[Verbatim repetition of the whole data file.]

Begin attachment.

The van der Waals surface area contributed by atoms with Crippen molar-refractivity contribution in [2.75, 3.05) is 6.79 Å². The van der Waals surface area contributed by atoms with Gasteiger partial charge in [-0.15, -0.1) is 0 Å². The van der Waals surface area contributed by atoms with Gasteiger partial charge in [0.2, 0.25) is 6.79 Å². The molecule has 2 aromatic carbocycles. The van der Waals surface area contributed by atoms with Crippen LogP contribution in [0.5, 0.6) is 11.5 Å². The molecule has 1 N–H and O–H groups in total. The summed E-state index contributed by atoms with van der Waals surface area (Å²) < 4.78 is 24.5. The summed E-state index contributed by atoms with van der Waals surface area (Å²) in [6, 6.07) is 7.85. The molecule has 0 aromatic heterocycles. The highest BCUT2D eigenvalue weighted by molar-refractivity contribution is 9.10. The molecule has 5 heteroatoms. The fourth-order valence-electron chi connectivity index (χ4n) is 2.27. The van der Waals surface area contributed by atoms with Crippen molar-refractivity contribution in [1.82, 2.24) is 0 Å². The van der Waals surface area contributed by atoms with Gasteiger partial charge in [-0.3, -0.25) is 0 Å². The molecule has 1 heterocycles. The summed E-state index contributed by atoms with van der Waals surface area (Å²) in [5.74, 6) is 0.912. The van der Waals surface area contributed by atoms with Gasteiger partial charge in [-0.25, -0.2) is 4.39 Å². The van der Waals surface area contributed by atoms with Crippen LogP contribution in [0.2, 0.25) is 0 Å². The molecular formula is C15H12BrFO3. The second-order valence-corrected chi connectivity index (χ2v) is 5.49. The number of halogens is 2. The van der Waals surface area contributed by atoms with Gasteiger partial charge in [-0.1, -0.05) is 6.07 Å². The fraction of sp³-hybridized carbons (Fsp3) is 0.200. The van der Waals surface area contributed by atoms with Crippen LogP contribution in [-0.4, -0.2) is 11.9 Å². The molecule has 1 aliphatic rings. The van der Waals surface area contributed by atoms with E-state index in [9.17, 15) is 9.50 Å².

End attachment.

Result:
The van der Waals surface area contributed by atoms with Crippen molar-refractivity contribution in [2.75, 3.05) is 6.79 Å². The van der Waals surface area contributed by atoms with Gasteiger partial charge in [-0.15, -0.1) is 0 Å². The van der Waals surface area contributed by atoms with Gasteiger partial charge in [0.2, 0.25) is 6.79 Å². The molecule has 2 aromatic carbocycles. The van der Waals surface area contributed by atoms with Crippen LogP contribution in [0.5, 0.6) is 11.5 Å². The molecule has 1 N–H and O–H groups in total. The summed E-state index contributed by atoms with van der Waals surface area (Å²) < 4.78 is 24.5. The summed E-state index contributed by atoms with van der Waals surface area (Å²) in [6, 6.07) is 7.85. The molecule has 0 aromatic heterocycles. The highest BCUT2D eigenvalue weighted by molar-refractivity contribution is 9.10. The molecule has 5 heteroatoms. The fourth-order valence-electron chi connectivity index (χ4n) is 2.27. The van der Waals surface area contributed by atoms with Crippen molar-refractivity contribution in [1.82, 2.24) is 0 Å². The van der Waals surface area contributed by atoms with Gasteiger partial charge in [-0.3, -0.25) is 0 Å². The molecule has 1 heterocycles. The summed E-state index contributed by atoms with van der Waals surface area (Å²) in [5.74, 6) is 0.912. The van der Waals surface area contributed by atoms with Gasteiger partial charge in [-0.25, -0.2) is 4.39 Å². The van der Waals surface area contributed by atoms with Crippen LogP contribution in [0.2, 0.25) is 0 Å². The molecular formula is C15H12BrFO3. The second-order valence-corrected chi connectivity index (χ2v) is 5.49. The number of halogens is 2. The van der Waals surface area contributed by atoms with Gasteiger partial charge in [-0.1, -0.05) is 6.07 Å². The fraction of sp³-hybridized carbons (Fsp3) is 0.200. The van der Waals surface area contributed by atoms with Crippen LogP contribution in [-0.4, -0.2) is 11.9 Å². The molecule has 1 aliphatic rings. The van der Waals surface area contributed by atoms with E-state index in [9.17, 15) is 9.50 Å².